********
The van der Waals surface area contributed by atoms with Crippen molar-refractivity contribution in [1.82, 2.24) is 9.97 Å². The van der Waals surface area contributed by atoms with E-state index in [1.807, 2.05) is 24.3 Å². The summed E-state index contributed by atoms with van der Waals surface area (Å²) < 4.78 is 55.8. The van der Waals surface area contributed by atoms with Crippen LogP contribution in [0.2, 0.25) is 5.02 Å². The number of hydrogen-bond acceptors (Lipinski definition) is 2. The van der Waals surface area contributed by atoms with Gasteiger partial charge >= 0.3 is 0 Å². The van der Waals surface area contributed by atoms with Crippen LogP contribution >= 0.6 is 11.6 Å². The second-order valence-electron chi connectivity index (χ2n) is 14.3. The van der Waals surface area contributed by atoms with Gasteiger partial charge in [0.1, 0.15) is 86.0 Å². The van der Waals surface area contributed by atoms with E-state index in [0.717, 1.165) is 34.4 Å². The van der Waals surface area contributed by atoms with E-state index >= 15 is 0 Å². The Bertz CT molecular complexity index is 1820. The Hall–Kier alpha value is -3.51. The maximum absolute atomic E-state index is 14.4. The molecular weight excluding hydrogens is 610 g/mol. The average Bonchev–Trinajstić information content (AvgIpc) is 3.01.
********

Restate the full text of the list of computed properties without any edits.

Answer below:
The van der Waals surface area contributed by atoms with Crippen molar-refractivity contribution in [1.82, 2.24) is 9.97 Å². The van der Waals surface area contributed by atoms with E-state index in [1.807, 2.05) is 24.3 Å². The summed E-state index contributed by atoms with van der Waals surface area (Å²) < 4.78 is 55.8. The van der Waals surface area contributed by atoms with Crippen LogP contribution in [0.2, 0.25) is 5.02 Å². The number of hydrogen-bond acceptors (Lipinski definition) is 2. The van der Waals surface area contributed by atoms with Gasteiger partial charge >= 0.3 is 0 Å². The van der Waals surface area contributed by atoms with Crippen LogP contribution >= 0.6 is 11.6 Å². The second-order valence-electron chi connectivity index (χ2n) is 14.3. The van der Waals surface area contributed by atoms with Gasteiger partial charge in [0.1, 0.15) is 86.0 Å². The van der Waals surface area contributed by atoms with E-state index in [0.717, 1.165) is 34.4 Å². The van der Waals surface area contributed by atoms with E-state index >= 15 is 0 Å². The Bertz CT molecular complexity index is 1820. The Hall–Kier alpha value is -3.51. The maximum absolute atomic E-state index is 14.4. The molecular weight excluding hydrogens is 610 g/mol. The average Bonchev–Trinajstić information content (AvgIpc) is 3.01.